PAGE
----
Abbott, who is up for re-election next year, said Wednesday that the money is far from what Texas needs to recover from Harvey. “The least that Texans deserve is for their congressional delegation to stand with them on this funding,” he told the Chronicle.
Many Texas Republicans indicated Abbott may have been misinformed about the nature of the bill.
The governor “somehow got the impression that this was going to be a Puerto Rico bill,” said Rep. Pete Olson, RSugar Land, adding that Texas will benefit the most by keeping FEMA afloat.
Texas stands to receive $15 billion from the measure, about $11 billion in anticipated flood claims and $4 billion in FEMA disaster relief dollars, according to figures released by Reps. John Culberson, John Carter and Kay Granger, who sit on the House Appropriations Committee.
The trio pledged to work with Abbott on long-term needs, which they said could exceed $100 billion.
But his handling of this bill rubbed some the wrong way.
Bryan Rep. Bill Flores was peeved that Abbott’s office hadn’t reached out before slamming fellow Republicans.
“It’s inappropriate to say that somebody has no spine when they haven’t talked to you to see what you’ve actually done on their behalf, or how you intend to vote, or what you are doing behind the scenes to try to get things done correctly,” said Flores, a Republican. “To say that we got rolled was an unfortunate comment.”
Rep. Pete Sessions, R-dallas, was similarly displeased. He said federal lawmakers need a more detailed plan from the state about how it would spend the aid, especially when it comes to selling the proposal to other congressional members. He also encouraged Abbott to meet with President Donald Trump about the state’s specific needs.
“Sharing dollars with colleagues is of little significance and virtually unable to be successful,” Sessions said. “The well understood way of doing business in Washington is to come and substantiate your request with data and information.”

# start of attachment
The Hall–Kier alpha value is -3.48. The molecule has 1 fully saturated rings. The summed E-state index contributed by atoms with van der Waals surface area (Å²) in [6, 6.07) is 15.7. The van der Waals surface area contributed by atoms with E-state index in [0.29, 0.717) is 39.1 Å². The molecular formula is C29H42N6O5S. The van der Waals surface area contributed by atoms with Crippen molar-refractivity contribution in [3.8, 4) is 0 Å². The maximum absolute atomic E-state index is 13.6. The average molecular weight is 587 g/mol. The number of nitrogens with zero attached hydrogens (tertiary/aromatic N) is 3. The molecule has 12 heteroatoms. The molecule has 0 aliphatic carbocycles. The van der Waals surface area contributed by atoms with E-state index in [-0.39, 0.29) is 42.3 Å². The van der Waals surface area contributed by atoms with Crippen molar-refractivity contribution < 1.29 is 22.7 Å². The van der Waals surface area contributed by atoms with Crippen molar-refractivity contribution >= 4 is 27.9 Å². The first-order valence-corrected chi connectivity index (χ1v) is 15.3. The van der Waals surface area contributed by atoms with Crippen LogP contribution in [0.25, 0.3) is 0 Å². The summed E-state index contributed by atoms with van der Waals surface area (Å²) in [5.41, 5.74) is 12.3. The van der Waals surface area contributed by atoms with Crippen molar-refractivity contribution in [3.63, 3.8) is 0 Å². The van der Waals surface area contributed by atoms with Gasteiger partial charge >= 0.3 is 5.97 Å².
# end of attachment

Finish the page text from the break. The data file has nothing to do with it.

Asked about Abbott’s comments, San Antonio Rep. Lamar Smith, a Republican, said any misunderstanding is now “moot.”
Another GOP member, Clarendon Rep. Mac Thornberry, raised his eyebrows and shrugged.
Other Texans said they were surprised by Abbott’s remarks, but not offended.
Williams said that he doesn’t take the comments personally and that Abbott raised “legitimate issues.” Like Hensarling, he voted against the measure because it didn’t include legislation to overhaul the flood program.
Abbott is “like a constituent. He’s looking at his representatives to represent him,” Williams said ahead of the vote. “I don’t have a problem with what he said, saying get a spine or whatever it was. I’ve got all that.”
Barton, co-chairman of the recently formed Texas Bipartisan Harvey Task Force, chuckled when told of Abbott’s comments. “We’re not real happy with there not being more money in this supplemental for Texas,” he said. “That’s a fair statement.”
He voted against the spending bill because it “provided limited support for Texas,” a spokesman said. Barton also voted against a $15.3 billion package Congress passed last month because it was bundled with a measure to raise the debt ceiling.
Rep. Mike Conaway, RMidland, said he voted for the bill because he doesn’t want to be a part of “stymieing” Texans from getting needed aid. Once the state submits additional documents about its funding requests, “we’ll move heaven and earth to make sure that happens on behalf of Texas,” he said.
“The governor understands we’re working really hard to make this happen, and we’re not the spineless individuals he thought we were yesterday,” Conaway said.
GREG ABBOTT didn’t get the Harvey aid he sought.